After Atkins finally retired following the 1969 season, legendary Bears' coach George Halas openly admitted, “There never was a better defensive end.”
Defensive Tackle: La'Roi Glover
La'Roi Glover makes this list on the basis of his consistent high-quality play over an extremely long career. He was selected by the Oakland Raiders as the 34th pick in the fifth round of the NFL Draft in 1996 and completed his career in 2008 with the St. Louis Rams.
An extraordinarily durable player, Glover missed only one game due to injury during his sophomore pro season.
During his career, he was voted as the New Orleans Saints' Man of the Year and Unsung Hero. In 2000, he was awarded as the New Orleans Saints' Defensive MVP. He went to six Pro Bowl and was also named the Rams' 2007 Walter Payton Man of the Year.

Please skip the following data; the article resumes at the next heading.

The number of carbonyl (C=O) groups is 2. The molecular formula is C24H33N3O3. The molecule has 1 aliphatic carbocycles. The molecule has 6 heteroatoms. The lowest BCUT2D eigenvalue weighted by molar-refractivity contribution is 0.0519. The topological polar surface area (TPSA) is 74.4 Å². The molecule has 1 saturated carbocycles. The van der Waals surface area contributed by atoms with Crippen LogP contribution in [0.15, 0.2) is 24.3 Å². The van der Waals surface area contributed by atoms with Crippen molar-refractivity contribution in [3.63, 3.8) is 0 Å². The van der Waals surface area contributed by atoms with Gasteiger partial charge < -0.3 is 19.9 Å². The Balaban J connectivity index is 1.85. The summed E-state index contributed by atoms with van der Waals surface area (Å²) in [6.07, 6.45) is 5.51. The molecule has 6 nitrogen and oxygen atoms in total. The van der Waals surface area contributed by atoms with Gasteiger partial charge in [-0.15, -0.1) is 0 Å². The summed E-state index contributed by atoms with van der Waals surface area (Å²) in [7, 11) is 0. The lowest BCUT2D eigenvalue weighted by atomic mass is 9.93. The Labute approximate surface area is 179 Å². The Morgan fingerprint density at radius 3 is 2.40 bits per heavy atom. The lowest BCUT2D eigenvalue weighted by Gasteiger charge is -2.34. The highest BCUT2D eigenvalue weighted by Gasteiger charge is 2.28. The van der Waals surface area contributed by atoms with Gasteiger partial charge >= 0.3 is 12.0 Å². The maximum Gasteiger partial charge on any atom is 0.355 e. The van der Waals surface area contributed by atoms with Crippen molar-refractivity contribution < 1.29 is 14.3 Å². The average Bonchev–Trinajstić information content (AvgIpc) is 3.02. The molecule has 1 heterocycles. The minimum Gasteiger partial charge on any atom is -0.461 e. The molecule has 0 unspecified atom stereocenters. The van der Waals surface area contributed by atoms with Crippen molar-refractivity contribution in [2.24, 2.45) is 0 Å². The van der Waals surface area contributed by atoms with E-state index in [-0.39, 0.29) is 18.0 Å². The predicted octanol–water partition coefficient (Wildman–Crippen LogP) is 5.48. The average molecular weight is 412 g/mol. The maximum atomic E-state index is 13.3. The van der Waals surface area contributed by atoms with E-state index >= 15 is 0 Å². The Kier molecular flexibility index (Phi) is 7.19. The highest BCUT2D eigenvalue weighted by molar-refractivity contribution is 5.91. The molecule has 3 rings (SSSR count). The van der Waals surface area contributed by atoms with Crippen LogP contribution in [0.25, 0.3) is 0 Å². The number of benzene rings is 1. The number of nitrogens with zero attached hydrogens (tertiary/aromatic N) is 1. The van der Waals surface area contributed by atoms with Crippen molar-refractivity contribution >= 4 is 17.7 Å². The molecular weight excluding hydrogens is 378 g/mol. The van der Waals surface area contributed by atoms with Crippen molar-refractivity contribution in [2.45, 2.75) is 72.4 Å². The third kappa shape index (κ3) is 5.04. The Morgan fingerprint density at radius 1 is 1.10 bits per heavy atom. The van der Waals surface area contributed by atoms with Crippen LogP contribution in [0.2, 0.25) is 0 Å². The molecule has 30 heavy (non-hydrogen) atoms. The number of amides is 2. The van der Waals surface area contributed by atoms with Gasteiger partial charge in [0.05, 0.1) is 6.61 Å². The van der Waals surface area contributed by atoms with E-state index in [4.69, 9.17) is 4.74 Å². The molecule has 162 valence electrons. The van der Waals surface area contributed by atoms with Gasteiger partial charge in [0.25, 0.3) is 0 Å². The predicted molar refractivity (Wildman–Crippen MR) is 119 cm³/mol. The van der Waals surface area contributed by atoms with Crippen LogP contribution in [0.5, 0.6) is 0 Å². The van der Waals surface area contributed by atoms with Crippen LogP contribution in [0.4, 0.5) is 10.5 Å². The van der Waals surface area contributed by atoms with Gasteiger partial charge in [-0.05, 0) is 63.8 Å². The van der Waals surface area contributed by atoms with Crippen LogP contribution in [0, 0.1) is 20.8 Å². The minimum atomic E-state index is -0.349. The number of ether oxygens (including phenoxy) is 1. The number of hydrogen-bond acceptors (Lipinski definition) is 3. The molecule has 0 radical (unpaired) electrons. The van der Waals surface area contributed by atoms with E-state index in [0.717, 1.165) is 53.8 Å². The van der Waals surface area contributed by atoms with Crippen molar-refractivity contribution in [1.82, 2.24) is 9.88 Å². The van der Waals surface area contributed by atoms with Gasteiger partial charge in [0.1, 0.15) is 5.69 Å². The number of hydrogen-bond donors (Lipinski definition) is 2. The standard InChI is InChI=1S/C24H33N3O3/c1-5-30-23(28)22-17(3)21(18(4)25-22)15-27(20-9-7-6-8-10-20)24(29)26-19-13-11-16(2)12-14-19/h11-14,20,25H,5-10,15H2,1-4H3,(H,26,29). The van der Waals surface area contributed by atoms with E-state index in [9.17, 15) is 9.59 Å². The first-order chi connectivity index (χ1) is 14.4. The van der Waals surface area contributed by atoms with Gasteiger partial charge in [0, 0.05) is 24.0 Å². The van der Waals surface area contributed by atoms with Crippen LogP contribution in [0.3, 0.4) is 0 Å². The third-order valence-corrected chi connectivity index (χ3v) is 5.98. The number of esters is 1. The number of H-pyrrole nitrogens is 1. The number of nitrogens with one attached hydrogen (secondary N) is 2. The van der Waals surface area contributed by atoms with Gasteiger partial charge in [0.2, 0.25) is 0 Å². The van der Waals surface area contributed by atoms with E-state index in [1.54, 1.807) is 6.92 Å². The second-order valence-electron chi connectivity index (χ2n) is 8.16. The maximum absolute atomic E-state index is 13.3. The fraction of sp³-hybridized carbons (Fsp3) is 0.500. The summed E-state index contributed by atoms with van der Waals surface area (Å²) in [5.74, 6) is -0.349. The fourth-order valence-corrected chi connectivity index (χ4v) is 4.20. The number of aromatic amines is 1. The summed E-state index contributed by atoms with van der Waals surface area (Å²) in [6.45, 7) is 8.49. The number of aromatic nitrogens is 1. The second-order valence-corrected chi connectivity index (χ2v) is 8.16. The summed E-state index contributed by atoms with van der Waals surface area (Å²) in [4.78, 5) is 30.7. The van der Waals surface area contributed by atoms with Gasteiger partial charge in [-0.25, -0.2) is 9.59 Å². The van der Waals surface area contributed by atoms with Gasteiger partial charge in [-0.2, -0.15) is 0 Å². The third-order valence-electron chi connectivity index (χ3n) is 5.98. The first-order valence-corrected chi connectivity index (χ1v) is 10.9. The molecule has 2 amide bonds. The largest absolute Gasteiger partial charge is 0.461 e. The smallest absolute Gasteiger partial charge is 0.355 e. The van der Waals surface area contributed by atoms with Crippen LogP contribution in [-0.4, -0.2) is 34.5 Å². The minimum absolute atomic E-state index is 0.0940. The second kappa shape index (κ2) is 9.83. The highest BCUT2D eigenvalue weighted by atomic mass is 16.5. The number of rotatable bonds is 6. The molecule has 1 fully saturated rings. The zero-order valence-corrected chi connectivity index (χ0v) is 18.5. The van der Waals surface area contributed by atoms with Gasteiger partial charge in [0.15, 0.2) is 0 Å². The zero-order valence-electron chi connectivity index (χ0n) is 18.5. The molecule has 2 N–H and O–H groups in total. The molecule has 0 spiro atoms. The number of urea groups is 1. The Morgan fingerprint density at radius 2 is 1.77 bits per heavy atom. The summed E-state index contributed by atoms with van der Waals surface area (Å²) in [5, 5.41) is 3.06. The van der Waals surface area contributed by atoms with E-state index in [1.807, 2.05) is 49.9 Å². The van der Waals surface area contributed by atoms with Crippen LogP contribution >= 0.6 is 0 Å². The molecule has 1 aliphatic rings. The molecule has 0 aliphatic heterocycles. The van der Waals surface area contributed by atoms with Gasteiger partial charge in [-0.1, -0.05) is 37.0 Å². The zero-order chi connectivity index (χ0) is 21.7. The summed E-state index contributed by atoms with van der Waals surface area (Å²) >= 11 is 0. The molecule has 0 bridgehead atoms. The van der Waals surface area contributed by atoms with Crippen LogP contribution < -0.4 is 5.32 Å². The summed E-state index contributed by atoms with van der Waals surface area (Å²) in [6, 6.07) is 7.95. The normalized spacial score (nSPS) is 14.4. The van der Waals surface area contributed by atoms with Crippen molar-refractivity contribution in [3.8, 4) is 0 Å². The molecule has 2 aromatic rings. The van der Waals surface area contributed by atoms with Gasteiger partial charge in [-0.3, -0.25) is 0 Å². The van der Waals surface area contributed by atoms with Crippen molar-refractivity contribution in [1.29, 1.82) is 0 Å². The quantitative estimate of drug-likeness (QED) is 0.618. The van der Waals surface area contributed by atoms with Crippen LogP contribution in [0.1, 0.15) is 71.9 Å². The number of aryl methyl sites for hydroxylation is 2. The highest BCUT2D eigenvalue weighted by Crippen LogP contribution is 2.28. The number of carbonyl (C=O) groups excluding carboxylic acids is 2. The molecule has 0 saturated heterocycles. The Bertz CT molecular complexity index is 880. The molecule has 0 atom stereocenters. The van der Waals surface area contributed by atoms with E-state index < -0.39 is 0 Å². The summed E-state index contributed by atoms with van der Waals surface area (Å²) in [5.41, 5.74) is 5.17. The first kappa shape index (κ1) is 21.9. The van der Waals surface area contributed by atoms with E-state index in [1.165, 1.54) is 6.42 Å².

Defensive Tackle: Derland Moore
An All-American walk-on player at the University of Oklahoma, Derland Moore was selected in the second round of the 1973 NFL Draft by the Saints.
Another player selected for his durability and consistency, Moore set a team record for service with 169 games played in 13 seasons with the Saints. He led the team in sacks in 1980 and was selected to the Pro Bowl in 1983.
Moore retired from the NFL in 1986 and was inducted into the New Orleans Saints' Hall of Fame. He was also named a member of the New Orleans Saints' 40th Anniversary Team.